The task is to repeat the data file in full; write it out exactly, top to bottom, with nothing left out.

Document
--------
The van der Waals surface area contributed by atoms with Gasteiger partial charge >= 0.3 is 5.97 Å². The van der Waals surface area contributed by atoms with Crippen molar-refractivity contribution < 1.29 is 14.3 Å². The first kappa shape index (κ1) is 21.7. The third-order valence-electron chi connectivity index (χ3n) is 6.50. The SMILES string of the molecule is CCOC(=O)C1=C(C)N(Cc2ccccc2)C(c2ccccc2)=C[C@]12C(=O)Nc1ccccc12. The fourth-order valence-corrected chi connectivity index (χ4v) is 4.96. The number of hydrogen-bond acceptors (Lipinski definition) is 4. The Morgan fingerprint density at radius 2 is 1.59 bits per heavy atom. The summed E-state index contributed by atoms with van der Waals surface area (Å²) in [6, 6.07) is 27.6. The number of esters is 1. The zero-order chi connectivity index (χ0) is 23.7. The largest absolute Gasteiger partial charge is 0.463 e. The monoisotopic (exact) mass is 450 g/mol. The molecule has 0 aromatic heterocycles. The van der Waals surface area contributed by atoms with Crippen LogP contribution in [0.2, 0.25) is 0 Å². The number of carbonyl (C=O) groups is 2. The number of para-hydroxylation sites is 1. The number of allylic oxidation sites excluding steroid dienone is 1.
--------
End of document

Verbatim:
The van der Waals surface area contributed by atoms with Gasteiger partial charge >= 0.3 is 5.97 Å². The van der Waals surface area contributed by atoms with Crippen molar-refractivity contribution < 1.29 is 14.3 Å². The first kappa shape index (κ1) is 21.7. The third-order valence-electron chi connectivity index (χ3n) is 6.50. The SMILES string of the molecule is CCOC(=O)C1=C(C)N(Cc2ccccc2)C(c2ccccc2)=C[C@]12C(=O)Nc1ccccc12. The fourth-order valence-corrected chi connectivity index (χ4v) is 4.96. The number of hydrogen-bond acceptors (Lipinski definition) is 4. The Morgan fingerprint density at radius 2 is 1.59 bits per heavy atom. The summed E-state index contributed by atoms with van der Waals surface area (Å²) in [6, 6.07) is 27.6. The number of esters is 1. The zero-order chi connectivity index (χ0) is 23.7. The largest absolute Gasteiger partial charge is 0.463 e. The monoisotopic (exact) mass is 450 g/mol. The molecule has 0 aromatic heterocycles. The van der Waals surface area contributed by atoms with Crippen LogP contribution in [0.2, 0.25) is 0 Å². The number of carbonyl (C=O) groups is 2. The number of para-hydroxylation sites is 1. The number of allylic oxidation sites excluding steroid dienone is 1.